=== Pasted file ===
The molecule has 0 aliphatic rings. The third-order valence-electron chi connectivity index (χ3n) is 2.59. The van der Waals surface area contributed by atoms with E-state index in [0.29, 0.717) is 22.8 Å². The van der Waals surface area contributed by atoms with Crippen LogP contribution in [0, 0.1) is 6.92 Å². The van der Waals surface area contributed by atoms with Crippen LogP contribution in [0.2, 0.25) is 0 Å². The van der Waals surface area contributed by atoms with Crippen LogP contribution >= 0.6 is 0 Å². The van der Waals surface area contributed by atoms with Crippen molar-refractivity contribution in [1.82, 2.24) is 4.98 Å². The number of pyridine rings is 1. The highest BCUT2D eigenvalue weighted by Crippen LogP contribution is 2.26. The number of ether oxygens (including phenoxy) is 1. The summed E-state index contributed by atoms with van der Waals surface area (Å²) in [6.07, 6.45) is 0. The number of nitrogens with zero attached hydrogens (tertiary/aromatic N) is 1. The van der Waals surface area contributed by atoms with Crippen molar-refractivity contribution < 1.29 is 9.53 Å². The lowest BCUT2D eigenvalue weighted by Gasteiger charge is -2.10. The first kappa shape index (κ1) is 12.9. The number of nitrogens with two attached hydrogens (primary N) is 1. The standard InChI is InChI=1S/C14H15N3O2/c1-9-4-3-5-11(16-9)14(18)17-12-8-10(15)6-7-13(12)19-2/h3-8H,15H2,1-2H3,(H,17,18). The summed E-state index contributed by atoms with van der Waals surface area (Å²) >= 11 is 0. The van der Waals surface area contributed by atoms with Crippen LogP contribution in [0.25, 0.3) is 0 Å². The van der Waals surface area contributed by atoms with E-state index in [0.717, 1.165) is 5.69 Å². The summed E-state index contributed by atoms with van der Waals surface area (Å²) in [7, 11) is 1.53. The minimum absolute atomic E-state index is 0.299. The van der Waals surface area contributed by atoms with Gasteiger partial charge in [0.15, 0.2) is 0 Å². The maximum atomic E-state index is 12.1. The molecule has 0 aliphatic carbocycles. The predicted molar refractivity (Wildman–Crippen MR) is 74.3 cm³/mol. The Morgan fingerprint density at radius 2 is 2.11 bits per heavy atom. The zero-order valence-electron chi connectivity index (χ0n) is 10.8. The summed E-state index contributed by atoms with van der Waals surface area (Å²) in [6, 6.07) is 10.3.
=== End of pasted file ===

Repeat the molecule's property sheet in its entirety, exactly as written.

The molecule has 0 aliphatic rings. The third-order valence-electron chi connectivity index (χ3n) is 2.59. The van der Waals surface area contributed by atoms with E-state index in [0.29, 0.717) is 22.8 Å². The van der Waals surface area contributed by atoms with Crippen LogP contribution in [0, 0.1) is 6.92 Å². The van der Waals surface area contributed by atoms with Crippen LogP contribution in [0.2, 0.25) is 0 Å². The van der Waals surface area contributed by atoms with Crippen LogP contribution >= 0.6 is 0 Å². The van der Waals surface area contributed by atoms with Crippen molar-refractivity contribution in [1.82, 2.24) is 4.98 Å². The number of pyridine rings is 1. The highest BCUT2D eigenvalue weighted by Crippen LogP contribution is 2.26. The number of ether oxygens (including phenoxy) is 1. The summed E-state index contributed by atoms with van der Waals surface area (Å²) in [6.07, 6.45) is 0. The number of nitrogens with zero attached hydrogens (tertiary/aromatic N) is 1. The van der Waals surface area contributed by atoms with Crippen molar-refractivity contribution < 1.29 is 9.53 Å². The lowest BCUT2D eigenvalue weighted by Gasteiger charge is -2.10. The first kappa shape index (κ1) is 12.9. The number of nitrogens with two attached hydrogens (primary N) is 1. The standard InChI is InChI=1S/C14H15N3O2/c1-9-4-3-5-11(16-9)14(18)17-12-8-10(15)6-7-13(12)19-2/h3-8H,15H2,1-2H3,(H,17,18). The summed E-state index contributed by atoms with van der Waals surface area (Å²) >= 11 is 0. The van der Waals surface area contributed by atoms with Crippen LogP contribution in [0.25, 0.3) is 0 Å². The van der Waals surface area contributed by atoms with E-state index in [0.717, 1.165) is 5.69 Å². The summed E-state index contributed by atoms with van der Waals surface area (Å²) in [7, 11) is 1.53. The minimum absolute atomic E-state index is 0.299. The van der Waals surface area contributed by atoms with Gasteiger partial charge in [0.15, 0.2) is 0 Å². The maximum atomic E-state index is 12.1. The molecule has 0 aliphatic carbocycles. The predicted molar refractivity (Wildman–Crippen MR) is 74.3 cm³/mol. The Morgan fingerprint density at radius 2 is 2.11 bits per heavy atom. The zero-order valence-electron chi connectivity index (χ0n) is 10.8. The summed E-state index contributed by atoms with van der Waals surface area (Å²) in [6, 6.07) is 10.3.